Meliantha frowned slightly. "I'm still not sure," she said, raising a hand to hold back a reply, "but I can always look at it as a goal to feel worthy of it." She reached out and took the pin, then attached it to the inside of the magic cloak she'd taken from one of the bandit crews.

Storm smiled. "Always a good thing to have something to strive for." She reached out and ruffled the demon-blooded woman's hair – a liberty few took – and then they went to sleep. It would be an early morning.

On her way through the town, she stopped at the Old Skull. Pushing open the door, she remembered both arriving here and the farewell the night before. To her surprise, the entire place was cleaned up. Durgo glanced from where he organized plates on the bar. "Aye, the mages spent time here with some magic cleaning up. 'Twas much appreciated. And you'll be wanting your order, then?"

"Indeed." She pulled out her pouch and unslung her haversack as he went in the back. One of the properties she'd learned about it was that food placed in it stayed hot or cold as it had been when it went in, and didn't spoil. So it seemed best to prepare for the road. Durgo came out with a tray of meat-rolls and pastries, which she packed carefully in the haversack. He didn't seem surprised to watch them go in and the bag not seem to get larger at all.

"Come back again, lady," he said, "there'll be a room and some meat-rolls for you." She had no idea what kind of spices they had, but she'd found herself adoring the Old Skull Inn's meat-rolls. She left a few more coins, and then headed out the door and took to the road again.


As she walked westwards, she passed the Spiderhaunt woods as she had on the way to Shadowdale. She waved a little at it, imagining eyes watching her, but no one came to bother her at all. Perhaps they remembered her. Perhaps they just weren't there.

She crossed into the Shadow Gap and then back into Cormyr, and there met with some of the Purple Dragons. This group knew of her, and she travelled with them part of the way back to Tilverton. An attempt was made to recruit her for the Purple Dragons by the garrison at Tilverton, at the recommendation of some of the Dragons she'd travelled with, but she turned it down politely, explaining that she had some things to take care of.

As she walked into Cormyr again, with a pass allowing her to cross the Forest Kingdom, she followed the roads to Arabel, where her mission would begin. As she walked, she thought about what she'd been told about it…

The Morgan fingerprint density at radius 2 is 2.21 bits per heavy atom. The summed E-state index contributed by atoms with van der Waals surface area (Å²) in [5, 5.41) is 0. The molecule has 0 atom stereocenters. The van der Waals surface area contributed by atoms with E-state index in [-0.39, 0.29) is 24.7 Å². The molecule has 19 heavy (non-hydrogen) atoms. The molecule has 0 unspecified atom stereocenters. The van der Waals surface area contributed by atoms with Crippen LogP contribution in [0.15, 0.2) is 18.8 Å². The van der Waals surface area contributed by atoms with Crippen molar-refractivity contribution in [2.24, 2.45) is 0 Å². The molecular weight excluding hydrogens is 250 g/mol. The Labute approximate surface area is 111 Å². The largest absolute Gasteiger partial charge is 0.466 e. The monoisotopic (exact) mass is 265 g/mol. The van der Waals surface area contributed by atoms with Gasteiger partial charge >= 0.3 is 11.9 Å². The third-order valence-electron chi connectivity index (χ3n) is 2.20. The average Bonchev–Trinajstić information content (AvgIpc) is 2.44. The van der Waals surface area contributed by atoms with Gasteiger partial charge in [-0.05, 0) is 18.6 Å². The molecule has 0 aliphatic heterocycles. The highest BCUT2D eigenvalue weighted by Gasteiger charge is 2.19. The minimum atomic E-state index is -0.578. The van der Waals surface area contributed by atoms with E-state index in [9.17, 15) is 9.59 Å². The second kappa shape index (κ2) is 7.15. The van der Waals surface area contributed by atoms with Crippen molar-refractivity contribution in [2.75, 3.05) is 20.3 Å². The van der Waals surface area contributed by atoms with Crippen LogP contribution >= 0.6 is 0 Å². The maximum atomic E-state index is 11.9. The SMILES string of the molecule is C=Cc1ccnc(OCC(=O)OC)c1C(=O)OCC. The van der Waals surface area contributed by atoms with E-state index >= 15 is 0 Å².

"We think there's a priest of Bane there, trying to corrupt and recruit some of the mercenaries in Arabel," Storm explained over a dawnfry, as Meliantha checked her new maps and packed away her chronicling gear. "We think that he wants to set up a force loyal to the Zhents right in the center of Cormyr, so that if something happens, they can leap to the attack."

"And the city's not thrashing him why?" Meliantha said around a mouth of fried egg and potato.

"He's not doing it openly. His official story is that he's a defrocked priest turned merchant, handling provision sales to them. He says he was thrown out, but doesn't talk about who he follows now. It's quite obvious it's not Waukeen, though."

"No proof. This could get sketchy, but I suppose that's why I'm being sent." She took in another mouthful of the dawnfry and chewed quickly, then swallowed. "I'd best be going – I want to make the Gap by nightfall. These help," she said, tapping one boot against the other, "but still."

They embraced, and Storm kissed her on the forehead. "I've sent word along – they'll make contact and get you more information when you arrive, and have a place for you to stay. Be well, Meliantha."

Meliantha stepped back, and bowed deeply and formally, then said, "Lissenen ar' maska'lalaith tenna' lye omentuva… Hallaer."

Storm laughed, and swatted the other woman on the shoulder as she went through the door.

Soon enough, Meliantha mused, as she lay in the bed, in the tent (which was larger on the inside) and kept warm in the rain with that magical campfire bead, she'd be in Arabel. On a mission for the Harpers. Still surprised each time she saw the pin, she pulled her cloak over herself and drifted off to sleep to the sound of rain on the canvas.